October 24, 2007 > Gentle Yoga for Health & Healing
Gentle Yoga for Health & Healing
Are you looking for a light workout exercise program that's easy to learn, requires no equipment, and soothes your soul while toning your body? If strengthening your cardiovascular system, stretching your muscles, and improving your mental fitness are on your to-do list, then a new yoga course offered through Washington Hospital's Women's Center may be just for you.
There are a few misconceptions about yoga, for instance, yoga being a religion. Yoga is not a religion. It is more of a set of techniques that use poses and focused breathing, requiring concentration and discipline. The result is a greater union of mind, body and spirit.
"Yoga can help the body heal and improve your sense of well being," according to course instructor, Bonnie Maeda, R.N. "Yoga can help people build confidence, improve the way you breathe and can help people cope with chronic illnesses such as arthritis, fibromyalgia, lung disease, and heart disease."
Gentle Yoga for Health & Healing is a yoga program that focuses on slow stretching, flexibility, and deep breathing exercises. Each sequence will include the basic principles of movement, your body's posture, and breathing awareness.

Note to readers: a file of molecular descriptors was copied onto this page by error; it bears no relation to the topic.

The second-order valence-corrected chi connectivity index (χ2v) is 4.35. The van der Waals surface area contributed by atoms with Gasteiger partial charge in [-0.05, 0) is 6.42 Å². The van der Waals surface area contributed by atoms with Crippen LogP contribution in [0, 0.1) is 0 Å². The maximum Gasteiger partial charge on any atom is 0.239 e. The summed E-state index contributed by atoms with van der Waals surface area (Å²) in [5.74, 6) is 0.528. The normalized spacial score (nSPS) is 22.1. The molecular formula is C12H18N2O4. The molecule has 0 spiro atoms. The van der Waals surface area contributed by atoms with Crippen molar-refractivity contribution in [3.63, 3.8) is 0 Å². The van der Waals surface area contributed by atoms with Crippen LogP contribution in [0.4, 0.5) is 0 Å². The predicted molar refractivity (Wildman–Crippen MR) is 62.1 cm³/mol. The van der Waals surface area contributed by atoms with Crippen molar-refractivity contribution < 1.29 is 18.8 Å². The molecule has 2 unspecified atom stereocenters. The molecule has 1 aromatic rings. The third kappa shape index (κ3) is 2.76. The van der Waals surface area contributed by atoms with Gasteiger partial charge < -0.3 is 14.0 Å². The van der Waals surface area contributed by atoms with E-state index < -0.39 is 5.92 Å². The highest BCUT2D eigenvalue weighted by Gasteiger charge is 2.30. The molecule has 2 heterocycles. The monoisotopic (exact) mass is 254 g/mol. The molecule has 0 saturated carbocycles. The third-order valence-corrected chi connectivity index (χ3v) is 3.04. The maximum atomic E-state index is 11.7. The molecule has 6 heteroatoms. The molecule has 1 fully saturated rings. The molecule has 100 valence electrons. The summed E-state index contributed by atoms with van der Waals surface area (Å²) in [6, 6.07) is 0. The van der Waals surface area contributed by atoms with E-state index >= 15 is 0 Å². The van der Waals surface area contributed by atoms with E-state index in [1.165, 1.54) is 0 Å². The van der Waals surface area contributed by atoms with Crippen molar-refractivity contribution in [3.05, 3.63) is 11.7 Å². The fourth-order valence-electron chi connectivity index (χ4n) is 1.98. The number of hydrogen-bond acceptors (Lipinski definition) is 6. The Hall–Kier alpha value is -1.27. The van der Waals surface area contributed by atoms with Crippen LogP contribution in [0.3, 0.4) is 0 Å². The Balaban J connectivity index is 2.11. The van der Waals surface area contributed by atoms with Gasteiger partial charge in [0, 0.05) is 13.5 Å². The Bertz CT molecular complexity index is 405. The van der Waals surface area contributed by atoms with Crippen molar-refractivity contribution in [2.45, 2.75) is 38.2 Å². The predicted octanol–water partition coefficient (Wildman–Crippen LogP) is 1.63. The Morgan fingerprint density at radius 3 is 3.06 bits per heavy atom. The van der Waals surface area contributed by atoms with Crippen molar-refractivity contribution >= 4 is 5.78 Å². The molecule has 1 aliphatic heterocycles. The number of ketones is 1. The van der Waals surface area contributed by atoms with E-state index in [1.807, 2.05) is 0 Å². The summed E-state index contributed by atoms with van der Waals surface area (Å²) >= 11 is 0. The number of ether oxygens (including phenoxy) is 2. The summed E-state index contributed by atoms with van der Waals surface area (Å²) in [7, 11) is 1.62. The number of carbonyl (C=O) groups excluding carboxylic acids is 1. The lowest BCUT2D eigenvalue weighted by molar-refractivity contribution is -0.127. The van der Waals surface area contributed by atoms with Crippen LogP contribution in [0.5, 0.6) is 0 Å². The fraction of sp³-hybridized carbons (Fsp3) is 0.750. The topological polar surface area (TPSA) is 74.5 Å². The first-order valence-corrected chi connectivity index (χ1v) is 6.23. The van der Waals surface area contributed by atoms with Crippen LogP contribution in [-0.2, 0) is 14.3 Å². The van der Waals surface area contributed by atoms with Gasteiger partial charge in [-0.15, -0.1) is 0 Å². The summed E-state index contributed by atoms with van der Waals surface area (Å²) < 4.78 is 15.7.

"Yoga has the ability to improve the overall health of the body," says Maeda. "This class is intended to help women improve their breathing, blood circulation and increase their energy levels."
The course is open to women only and will be held at the Washington Hospital Women's Center, located at 2500 Mowry Avenue in Fremont. The first series begins on Thursday, November 1 and meets once a week from 5:30 to 6:30 p.m. for six weeks. The fee for the six-week course is $75. To register for the course, call (510) 608-1356. No previous yoga experience is necessary.
Potential Physiological Benefits of Yoga Include:
* Improving breathing quality and efficiency
* Reducing muscle tension and fatigue
* Improving flexibility of the joints
* Increasing energy levels
* Improving quality and duration of sleep
Maeda graduated from the Yoga Room's Advanced Studies Program in 2002 and she has more than 35 years of nursing experience under her belt. A certified Relax and Renew Teacher, Maeda hopes to create a yoga class that can meet each individual's needs.
"I want our participants to gain confidence and feel successful," she says. "I've taught a 95 year-old woman in the past so I encourage women of all ages, abilities and body types to join our group."
Classes are now forming for the Gentle Yoga Program for health and healing. To learn more about this class and other Washington Women's Center education and exercise programs, call (510) 608-1356 or visit www.whhs.com., click on "Services & Programs," and select "Women's Health" from the drop-down menu.